TABLE 9 Text Message For Varying Levels of Counteroffers Counteroffer* Text Message Displayed to Rights Holder 101-110% Likelihood of customer acceptance is very strong 111-120% Likelihood of customer acceptance is strong 121-130% Likelihood of customer acceptance is medium 131-140% Likelihood of customer acceptance is weak Above 140% Likelihood of customer acceptance is very weak *Stated as a percentage of the corresponding customer offer.

TABLE 10 Factors Taken Into Account In Determining Recommended Media Items and Artists Factor Description Budget The customer's budget for purchasing licenses for their project. (Note that the budget may be estimated as the customer offer price.) Rights holders The historic responsiveness to like requests by the license history rights holders in the media item. Pre-approval Has the use specified by the customer for the media status item been pre-approved by the rights holders.

TABLE 11 Media Catalog Fields For A Media Item Name Of Field Description Unique ID Unique identifier for the media item. Used as key to access database information about the media item. Title Title of media item. The title is typically displayed to the customer. Artist Person or persons that created the media item. Attributes A list of attributes or qualities possessed by the media item, such as media type (photography, illustration, etc.), color model (color, black and white, etc.), aspect ratio (vertical, horizontal), size, resolution, tempo (song), mood (song), genre, theme, release date. Keywords List of keywords used for searching. Access Info Information about how to access the corresponding media item

Claims

1. A computer-implemented method for licensing a media item by a customer for a commercial use, comprising:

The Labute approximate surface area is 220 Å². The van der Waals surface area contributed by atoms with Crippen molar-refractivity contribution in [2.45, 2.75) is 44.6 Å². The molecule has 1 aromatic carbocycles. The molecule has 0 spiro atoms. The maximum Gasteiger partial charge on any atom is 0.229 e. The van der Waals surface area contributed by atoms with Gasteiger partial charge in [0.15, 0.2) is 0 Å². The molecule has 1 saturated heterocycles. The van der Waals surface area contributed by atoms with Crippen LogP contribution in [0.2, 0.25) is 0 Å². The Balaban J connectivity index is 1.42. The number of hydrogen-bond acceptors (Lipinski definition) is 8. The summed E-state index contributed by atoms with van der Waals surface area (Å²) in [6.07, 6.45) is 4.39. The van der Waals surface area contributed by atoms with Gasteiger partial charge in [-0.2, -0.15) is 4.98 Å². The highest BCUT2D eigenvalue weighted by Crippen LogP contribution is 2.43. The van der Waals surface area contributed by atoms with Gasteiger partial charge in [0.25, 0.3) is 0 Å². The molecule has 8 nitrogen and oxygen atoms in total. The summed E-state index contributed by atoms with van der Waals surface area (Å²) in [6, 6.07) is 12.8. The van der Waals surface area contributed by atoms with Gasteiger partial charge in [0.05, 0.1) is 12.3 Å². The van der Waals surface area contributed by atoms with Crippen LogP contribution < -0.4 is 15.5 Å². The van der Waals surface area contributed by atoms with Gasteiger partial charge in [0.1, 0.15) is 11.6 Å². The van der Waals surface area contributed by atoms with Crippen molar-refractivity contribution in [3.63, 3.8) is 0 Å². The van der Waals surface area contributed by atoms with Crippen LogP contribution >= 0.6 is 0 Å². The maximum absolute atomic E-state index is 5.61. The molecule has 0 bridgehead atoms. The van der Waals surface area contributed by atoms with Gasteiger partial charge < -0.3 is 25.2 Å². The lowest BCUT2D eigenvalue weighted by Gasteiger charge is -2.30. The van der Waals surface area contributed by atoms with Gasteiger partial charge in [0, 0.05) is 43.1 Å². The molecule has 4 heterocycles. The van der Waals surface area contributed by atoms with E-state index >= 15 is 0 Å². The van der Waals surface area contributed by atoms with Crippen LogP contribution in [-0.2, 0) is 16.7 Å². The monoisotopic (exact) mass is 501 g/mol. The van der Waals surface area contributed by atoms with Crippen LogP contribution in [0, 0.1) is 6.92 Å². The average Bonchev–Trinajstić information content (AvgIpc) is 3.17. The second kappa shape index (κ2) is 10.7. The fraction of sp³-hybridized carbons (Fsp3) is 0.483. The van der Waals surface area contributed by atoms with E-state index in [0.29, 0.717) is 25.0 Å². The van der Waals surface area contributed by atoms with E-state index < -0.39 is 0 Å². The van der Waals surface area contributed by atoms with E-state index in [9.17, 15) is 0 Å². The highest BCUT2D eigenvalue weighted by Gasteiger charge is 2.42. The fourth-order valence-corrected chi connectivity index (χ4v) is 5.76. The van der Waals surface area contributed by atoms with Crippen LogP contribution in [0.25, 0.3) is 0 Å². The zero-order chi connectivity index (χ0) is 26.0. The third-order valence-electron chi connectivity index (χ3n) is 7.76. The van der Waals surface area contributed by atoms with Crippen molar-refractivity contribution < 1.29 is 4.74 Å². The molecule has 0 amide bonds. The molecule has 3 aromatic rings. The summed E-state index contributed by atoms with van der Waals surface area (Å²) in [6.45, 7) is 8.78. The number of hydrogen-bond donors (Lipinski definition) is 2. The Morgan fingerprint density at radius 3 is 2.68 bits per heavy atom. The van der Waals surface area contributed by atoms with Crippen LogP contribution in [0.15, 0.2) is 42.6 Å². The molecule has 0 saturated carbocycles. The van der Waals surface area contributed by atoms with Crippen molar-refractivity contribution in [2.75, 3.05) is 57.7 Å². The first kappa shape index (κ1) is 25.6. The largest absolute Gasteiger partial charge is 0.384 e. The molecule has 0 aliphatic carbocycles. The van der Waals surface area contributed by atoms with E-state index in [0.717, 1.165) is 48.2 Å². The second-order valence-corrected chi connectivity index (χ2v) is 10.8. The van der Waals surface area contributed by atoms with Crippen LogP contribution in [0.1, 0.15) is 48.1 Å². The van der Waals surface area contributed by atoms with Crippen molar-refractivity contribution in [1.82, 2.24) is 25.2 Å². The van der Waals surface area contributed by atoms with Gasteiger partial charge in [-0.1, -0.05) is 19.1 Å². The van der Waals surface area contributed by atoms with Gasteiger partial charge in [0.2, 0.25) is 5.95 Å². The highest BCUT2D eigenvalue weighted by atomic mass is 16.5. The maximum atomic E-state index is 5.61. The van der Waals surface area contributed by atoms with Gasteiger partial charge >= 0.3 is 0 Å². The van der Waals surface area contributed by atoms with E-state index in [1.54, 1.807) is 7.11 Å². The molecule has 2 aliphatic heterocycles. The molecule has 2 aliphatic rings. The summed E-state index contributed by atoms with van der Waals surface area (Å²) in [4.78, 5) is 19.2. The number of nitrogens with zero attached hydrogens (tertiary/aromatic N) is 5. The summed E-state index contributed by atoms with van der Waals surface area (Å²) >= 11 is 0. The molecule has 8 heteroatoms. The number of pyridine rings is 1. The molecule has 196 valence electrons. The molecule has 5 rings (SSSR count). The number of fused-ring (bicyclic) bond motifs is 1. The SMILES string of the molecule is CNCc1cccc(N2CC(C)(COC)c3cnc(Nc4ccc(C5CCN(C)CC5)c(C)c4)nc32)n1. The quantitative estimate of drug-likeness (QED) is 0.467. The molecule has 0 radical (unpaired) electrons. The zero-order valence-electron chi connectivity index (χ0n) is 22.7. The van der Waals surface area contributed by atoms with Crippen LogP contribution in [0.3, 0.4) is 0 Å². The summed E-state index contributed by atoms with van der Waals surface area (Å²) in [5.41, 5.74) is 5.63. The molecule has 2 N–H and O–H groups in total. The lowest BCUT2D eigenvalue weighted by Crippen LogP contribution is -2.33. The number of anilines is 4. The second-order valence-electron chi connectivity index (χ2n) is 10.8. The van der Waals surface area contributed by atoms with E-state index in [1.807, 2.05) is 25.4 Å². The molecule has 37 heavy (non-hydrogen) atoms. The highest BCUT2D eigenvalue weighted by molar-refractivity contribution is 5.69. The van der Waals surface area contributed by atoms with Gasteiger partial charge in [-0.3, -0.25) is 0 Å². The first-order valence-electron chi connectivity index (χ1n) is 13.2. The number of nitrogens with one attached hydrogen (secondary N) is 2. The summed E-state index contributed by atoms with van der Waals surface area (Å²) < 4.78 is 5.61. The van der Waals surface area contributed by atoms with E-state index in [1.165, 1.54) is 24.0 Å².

maintaining by a digital media licensing server (i) a catalog of media items that are available to be licensed by a customer for a commercial use, and (ii) a database of records for each media item, said records including information about each rights holder in the media item;
receiving a designation of a media item from the catalog from a customer computer;
providing a customer interface to the customer computer that enables a customer to specify an offer to license the selected media item for a commercial use;
receiving an offer from the customer computer, said offer including (i) a designation of a commercial use and (ii) an offer price;
electronically providing to at least one rights holder in the media item information about the offer, said information including the designated commercial use and the offer price;
electronically receiving from at least one rights holder in the media item at least one counteroffer price in response to said offer price; and
determining a collaborative counteroffer price based on the at least one counteroffer price; and
electronically providing said collaborative counteroffer price to the customer.

2. The method of claim 1 further comprising:

determining a recommended offer price for the media item based on the designated commercial use; and